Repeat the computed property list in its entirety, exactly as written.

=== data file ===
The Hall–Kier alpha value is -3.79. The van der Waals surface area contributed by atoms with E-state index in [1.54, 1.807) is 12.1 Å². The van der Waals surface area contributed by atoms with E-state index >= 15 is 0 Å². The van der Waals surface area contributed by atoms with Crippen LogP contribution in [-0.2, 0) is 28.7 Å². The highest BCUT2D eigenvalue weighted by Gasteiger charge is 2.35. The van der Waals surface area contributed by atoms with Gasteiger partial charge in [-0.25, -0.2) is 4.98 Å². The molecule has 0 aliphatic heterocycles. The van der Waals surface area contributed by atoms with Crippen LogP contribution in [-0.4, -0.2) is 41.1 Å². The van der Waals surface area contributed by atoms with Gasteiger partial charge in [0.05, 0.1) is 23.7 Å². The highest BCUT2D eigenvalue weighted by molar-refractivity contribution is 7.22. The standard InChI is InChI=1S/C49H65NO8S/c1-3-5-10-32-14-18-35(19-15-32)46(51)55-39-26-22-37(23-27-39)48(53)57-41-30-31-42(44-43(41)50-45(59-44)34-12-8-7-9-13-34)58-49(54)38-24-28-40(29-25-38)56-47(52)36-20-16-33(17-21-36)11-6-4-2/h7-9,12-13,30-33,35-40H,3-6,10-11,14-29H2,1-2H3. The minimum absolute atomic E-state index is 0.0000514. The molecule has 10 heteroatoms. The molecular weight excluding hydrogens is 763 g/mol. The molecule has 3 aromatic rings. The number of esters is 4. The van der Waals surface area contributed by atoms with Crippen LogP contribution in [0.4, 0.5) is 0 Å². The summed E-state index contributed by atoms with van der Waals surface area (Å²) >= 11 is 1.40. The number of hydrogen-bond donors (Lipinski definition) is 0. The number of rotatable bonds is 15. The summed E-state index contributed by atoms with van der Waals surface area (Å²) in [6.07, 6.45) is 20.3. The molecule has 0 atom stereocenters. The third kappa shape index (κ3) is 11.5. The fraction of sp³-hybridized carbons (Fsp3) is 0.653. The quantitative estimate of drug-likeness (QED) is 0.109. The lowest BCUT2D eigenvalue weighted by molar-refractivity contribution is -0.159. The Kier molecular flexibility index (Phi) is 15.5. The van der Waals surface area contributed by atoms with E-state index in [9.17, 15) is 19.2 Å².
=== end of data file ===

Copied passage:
The Hall–Kier alpha value is -3.79. The van der Waals surface area contributed by atoms with E-state index in [1.54, 1.807) is 12.1 Å². The van der Waals surface area contributed by atoms with E-state index >= 15 is 0 Å². The van der Waals surface area contributed by atoms with Crippen LogP contribution in [-0.2, 0) is 28.7 Å². The highest BCUT2D eigenvalue weighted by Gasteiger charge is 2.35. The van der Waals surface area contributed by atoms with Gasteiger partial charge in [-0.25, -0.2) is 4.98 Å². The molecule has 0 aliphatic heterocycles. The van der Waals surface area contributed by atoms with Crippen LogP contribution in [-0.4, -0.2) is 41.1 Å². The van der Waals surface area contributed by atoms with Gasteiger partial charge in [0.05, 0.1) is 23.7 Å². The highest BCUT2D eigenvalue weighted by molar-refractivity contribution is 7.22. The standard InChI is InChI=1S/C49H65NO8S/c1-3-5-10-32-14-18-35(19-15-32)46(51)55-39-26-22-37(23-27-39)48(53)57-41-30-31-42(44-43(41)50-45(59-44)34-12-8-7-9-13-34)58-49(54)38-24-28-40(29-25-38)56-47(52)36-20-16-33(17-21-36)11-6-4-2/h7-9,12-13,30-33,35-40H,3-6,10-11,14-29H2,1-2H3. The minimum absolute atomic E-state index is 0.0000514. The molecule has 10 heteroatoms. The molecular weight excluding hydrogens is 763 g/mol. The molecule has 3 aromatic rings. The number of esters is 4. The van der Waals surface area contributed by atoms with Crippen LogP contribution in [0.4, 0.5) is 0 Å². The summed E-state index contributed by atoms with van der Waals surface area (Å²) >= 11 is 1.40. The number of hydrogen-bond donors (Lipinski definition) is 0. The number of rotatable bonds is 15. The summed E-state index contributed by atoms with van der Waals surface area (Å²) in [6.07, 6.45) is 20.3. The molecule has 0 atom stereocenters. The third kappa shape index (κ3) is 11.5. The fraction of sp³-hybridized carbons (Fsp3) is 0.653. The quantitative estimate of drug-likeness (QED) is 0.109. The lowest BCUT2D eigenvalue weighted by molar-refractivity contribution is -0.159. The Kier molecular flexibility index (Phi) is 15.5. The van der Waals surface area contributed by atoms with E-state index in [9.17, 15) is 19.2 Å².